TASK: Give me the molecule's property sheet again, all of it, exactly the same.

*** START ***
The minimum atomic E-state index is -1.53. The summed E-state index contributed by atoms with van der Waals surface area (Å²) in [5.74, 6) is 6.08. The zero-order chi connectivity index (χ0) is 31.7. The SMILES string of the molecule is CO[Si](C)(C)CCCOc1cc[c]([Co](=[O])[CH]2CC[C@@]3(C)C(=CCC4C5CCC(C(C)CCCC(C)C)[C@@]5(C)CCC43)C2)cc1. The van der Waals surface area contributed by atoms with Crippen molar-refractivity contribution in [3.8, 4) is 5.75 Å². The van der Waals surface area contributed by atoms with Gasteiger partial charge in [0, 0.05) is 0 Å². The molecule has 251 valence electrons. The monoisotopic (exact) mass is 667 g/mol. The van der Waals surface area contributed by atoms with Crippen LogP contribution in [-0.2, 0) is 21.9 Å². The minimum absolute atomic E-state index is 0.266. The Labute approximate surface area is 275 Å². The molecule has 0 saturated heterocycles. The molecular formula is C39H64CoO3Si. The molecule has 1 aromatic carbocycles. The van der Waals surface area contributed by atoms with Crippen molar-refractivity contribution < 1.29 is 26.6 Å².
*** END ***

The minimum atomic E-state index is -1.53. The summed E-state index contributed by atoms with van der Waals surface area (Å²) in [5.74, 6) is 6.08. The zero-order chi connectivity index (χ0) is 31.7. The SMILES string of the molecule is CO[Si](C)(C)CCCOc1cc[c]([Co](=[O])[CH]2CC[C@@]3(C)C(=CCC4C5CCC(C(C)CCCC(C)C)[C@@]5(C)CCC43)C2)cc1. The van der Waals surface area contributed by atoms with Crippen molar-refractivity contribution in [3.8, 4) is 5.75 Å². The van der Waals surface area contributed by atoms with Gasteiger partial charge in [0, 0.05) is 0 Å². The molecule has 251 valence electrons. The monoisotopic (exact) mass is 667 g/mol. The van der Waals surface area contributed by atoms with Crippen LogP contribution in [-0.2, 0) is 21.9 Å². The minimum absolute atomic E-state index is 0.266. The Labute approximate surface area is 275 Å². The molecule has 0 saturated heterocycles. The molecular formula is C39H64CoO3Si. The molecule has 1 aromatic carbocycles. The van der Waals surface area contributed by atoms with Crippen molar-refractivity contribution < 1.29 is 26.6 Å².